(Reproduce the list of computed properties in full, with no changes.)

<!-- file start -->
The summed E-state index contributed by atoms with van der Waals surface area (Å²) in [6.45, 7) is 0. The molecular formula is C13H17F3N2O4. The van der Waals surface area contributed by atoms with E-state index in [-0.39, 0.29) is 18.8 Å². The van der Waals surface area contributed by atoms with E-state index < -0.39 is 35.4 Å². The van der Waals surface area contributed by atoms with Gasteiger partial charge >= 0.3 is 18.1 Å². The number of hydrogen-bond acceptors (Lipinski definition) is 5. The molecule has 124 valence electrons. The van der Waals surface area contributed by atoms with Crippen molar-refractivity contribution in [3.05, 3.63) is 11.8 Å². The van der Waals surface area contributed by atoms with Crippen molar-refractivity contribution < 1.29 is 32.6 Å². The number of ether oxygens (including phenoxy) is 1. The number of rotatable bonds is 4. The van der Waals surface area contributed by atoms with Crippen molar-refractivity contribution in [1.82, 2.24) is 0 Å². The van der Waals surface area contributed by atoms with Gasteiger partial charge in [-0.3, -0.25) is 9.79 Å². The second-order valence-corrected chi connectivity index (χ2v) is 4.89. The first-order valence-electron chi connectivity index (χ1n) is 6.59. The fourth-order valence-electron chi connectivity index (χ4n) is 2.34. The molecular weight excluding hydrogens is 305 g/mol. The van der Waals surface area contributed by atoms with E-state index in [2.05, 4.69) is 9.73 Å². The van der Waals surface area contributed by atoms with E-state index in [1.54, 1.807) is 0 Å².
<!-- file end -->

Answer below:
The summed E-state index contributed by atoms with van der Waals surface area (Å²) in [6.45, 7) is 0. The molecular formula is C13H17F3N2O4. The van der Waals surface area contributed by atoms with E-state index in [-0.39, 0.29) is 18.8 Å². The van der Waals surface area contributed by atoms with E-state index < -0.39 is 35.4 Å². The van der Waals surface area contributed by atoms with Gasteiger partial charge >= 0.3 is 18.1 Å². The number of hydrogen-bond acceptors (Lipinski definition) is 5. The molecule has 124 valence electrons. The van der Waals surface area contributed by atoms with Crippen molar-refractivity contribution in [3.05, 3.63) is 11.8 Å². The van der Waals surface area contributed by atoms with Crippen molar-refractivity contribution < 1.29 is 32.6 Å². The number of ether oxygens (including phenoxy) is 1. The number of rotatable bonds is 4. The van der Waals surface area contributed by atoms with Crippen molar-refractivity contribution in [1.82, 2.24) is 0 Å². The van der Waals surface area contributed by atoms with Gasteiger partial charge in [-0.3, -0.25) is 9.79 Å². The second-order valence-corrected chi connectivity index (χ2v) is 4.89. The first-order valence-electron chi connectivity index (χ1n) is 6.59. The fourth-order valence-electron chi connectivity index (χ4n) is 2.34. The molecular weight excluding hydrogens is 305 g/mol. The van der Waals surface area contributed by atoms with E-state index in [2.05, 4.69) is 9.73 Å². The van der Waals surface area contributed by atoms with E-state index in [1.54, 1.807) is 0 Å².